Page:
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Single Market and EMU

Event Report: What kind of Monetary Union does Europe need?

The Five Presidents’ report on the Economic and Monetary Union will be high on the agenda of the upcoming European Council held on 17-18 December in Brussels.

Ahead of the EU leaders’ December gathering, the European Movement International organised a stakeholders’ debate on 12 November 2015 to discuss ‘What kind of Monetary Union does Europe need’ held just days after the inter-parliamentary Conference on Stability, Economic Coordination and Governance in the European Union and the most recent developments in the field.

Speakers from the European Parliament, European Commission and Council, as well as three leading think-tanks, offered their distinct perspective on the Five Presidents’ report. MEP Pervenche Berès (S&D), the European Parliament Rapporteur on EMU economic governance, argued that the crucial differences between the EP report she acted as a Rapporteur for and proposals put forward by the five Presidents lie in the level of investment needed, the nature of structural reform pursued, as well as on the debt issue, something which is omitted in the Five Presidents’ report.

José Leandro, Director at DG ECFIN and Principal Adviser on EMU to the President of the European Commission, put forward the main economic rationale behind the proposals in the Five Presidents’ Report on Completing Europe’s EMU. “In a monetary union where large scale fiscal transfers are absent and labour mobility is relatively low, Member States need to put in place policies that ensure fiscal stability, prevent the emergence of large macroeconomic imbalances and facilitate adjustment in case of idiosyncratic shocks”, he stated.

João Nogueira Martins, Economic Advisor at the Cabinet of Donald Tusk, started by saying that we cannot expect quick fixes from the December European Council, but rather a steady – yet slow – movement. He argued that the EMU is not ready for the next crisis but what has already been achieved (and what is still in the pipeline) in the banking union will help overcome fiscal turbulence.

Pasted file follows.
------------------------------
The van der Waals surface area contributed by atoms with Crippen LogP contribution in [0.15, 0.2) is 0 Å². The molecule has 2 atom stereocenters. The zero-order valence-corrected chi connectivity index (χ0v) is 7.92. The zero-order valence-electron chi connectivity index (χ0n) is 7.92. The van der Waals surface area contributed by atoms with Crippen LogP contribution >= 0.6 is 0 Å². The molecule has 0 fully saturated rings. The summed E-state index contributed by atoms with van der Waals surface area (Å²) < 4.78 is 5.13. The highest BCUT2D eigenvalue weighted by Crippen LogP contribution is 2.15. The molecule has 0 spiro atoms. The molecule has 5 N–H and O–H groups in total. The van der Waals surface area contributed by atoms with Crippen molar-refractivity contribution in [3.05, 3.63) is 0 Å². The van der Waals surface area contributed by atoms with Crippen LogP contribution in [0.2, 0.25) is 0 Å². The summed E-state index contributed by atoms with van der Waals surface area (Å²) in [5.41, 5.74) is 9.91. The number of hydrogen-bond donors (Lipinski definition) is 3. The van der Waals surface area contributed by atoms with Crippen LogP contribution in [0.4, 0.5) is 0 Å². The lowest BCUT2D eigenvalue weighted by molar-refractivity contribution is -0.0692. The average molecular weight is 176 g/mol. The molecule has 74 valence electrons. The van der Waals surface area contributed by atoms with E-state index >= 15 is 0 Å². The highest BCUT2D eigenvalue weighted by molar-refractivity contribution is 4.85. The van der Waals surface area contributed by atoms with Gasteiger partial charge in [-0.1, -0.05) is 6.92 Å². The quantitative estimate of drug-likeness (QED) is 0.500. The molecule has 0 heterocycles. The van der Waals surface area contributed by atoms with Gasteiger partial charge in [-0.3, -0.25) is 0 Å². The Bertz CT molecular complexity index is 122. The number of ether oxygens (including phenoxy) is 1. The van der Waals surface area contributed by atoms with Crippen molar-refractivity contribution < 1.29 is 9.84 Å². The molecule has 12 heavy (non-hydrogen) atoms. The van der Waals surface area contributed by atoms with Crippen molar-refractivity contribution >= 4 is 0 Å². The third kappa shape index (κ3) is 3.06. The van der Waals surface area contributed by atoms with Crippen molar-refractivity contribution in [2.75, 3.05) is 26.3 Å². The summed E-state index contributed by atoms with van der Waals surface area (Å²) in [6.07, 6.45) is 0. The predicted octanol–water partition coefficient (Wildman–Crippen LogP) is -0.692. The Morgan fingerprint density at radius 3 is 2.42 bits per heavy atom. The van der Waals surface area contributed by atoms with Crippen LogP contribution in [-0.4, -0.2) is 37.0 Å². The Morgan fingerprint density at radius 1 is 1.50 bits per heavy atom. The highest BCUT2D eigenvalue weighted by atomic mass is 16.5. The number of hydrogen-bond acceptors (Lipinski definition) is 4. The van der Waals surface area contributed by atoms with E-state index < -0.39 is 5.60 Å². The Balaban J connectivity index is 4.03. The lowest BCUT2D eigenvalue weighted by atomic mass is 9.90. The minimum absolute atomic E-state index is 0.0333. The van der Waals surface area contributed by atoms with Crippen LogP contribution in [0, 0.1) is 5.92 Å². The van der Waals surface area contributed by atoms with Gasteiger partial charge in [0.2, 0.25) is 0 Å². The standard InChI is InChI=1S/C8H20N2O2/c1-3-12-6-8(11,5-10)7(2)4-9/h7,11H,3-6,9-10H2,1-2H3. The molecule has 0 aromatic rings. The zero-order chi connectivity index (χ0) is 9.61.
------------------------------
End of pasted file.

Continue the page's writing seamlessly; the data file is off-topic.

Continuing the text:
Cypriot MEP Costas Mavrides advocated for a stronger role of the European Parliament, “I think that more power – meaning more democratic legitimisation – should be shifted from other powerful institutions towards the European Parliament”, he said. He suggested drawing lessons from the past, focusing on the case of Cyprus as a “guinea pig of the EMU experiment”.

André Sapir, Senior Fellow at Bruegel sketched a pretty pessimistic economic picture, taking into consideration not only the European debt problem, but also the prevailing populist discourse. In this landscape he views the Five Presidents’ report as a good framework to start from, but one which still needs momentum and political consensus.

The European Policy Centre’s Chief Executive and Chief Economist Fabian Zuleeg pointed out that the European Union is facing an existential crisis these days. “It is difficult to outline one particular reform urgently needed as there are many levels on which the EMU is lacking, but the crucial thing missing is trust between the Member States” he argued. “Thus, a way needs to be found to re-establish trust. Small steps to rebuild trust – trust is the fundamental issue in the EMU and its lack can become a serious existential threat”, he concluded.

Christian Odendahl, Chief Economist at the Centre for European Reform, argued that Economic policy at the European level needs integration at the European level as well as national discipline, while people understand policy-making via the national democratic process. One of the strongest lessons learnt from the financial crisis is that “the financial system in particular needs to be truly and fully European”. He doubted whether we will see some fundamental changes over the next year, as we still do not have enough intellectual convergence on what is needed.

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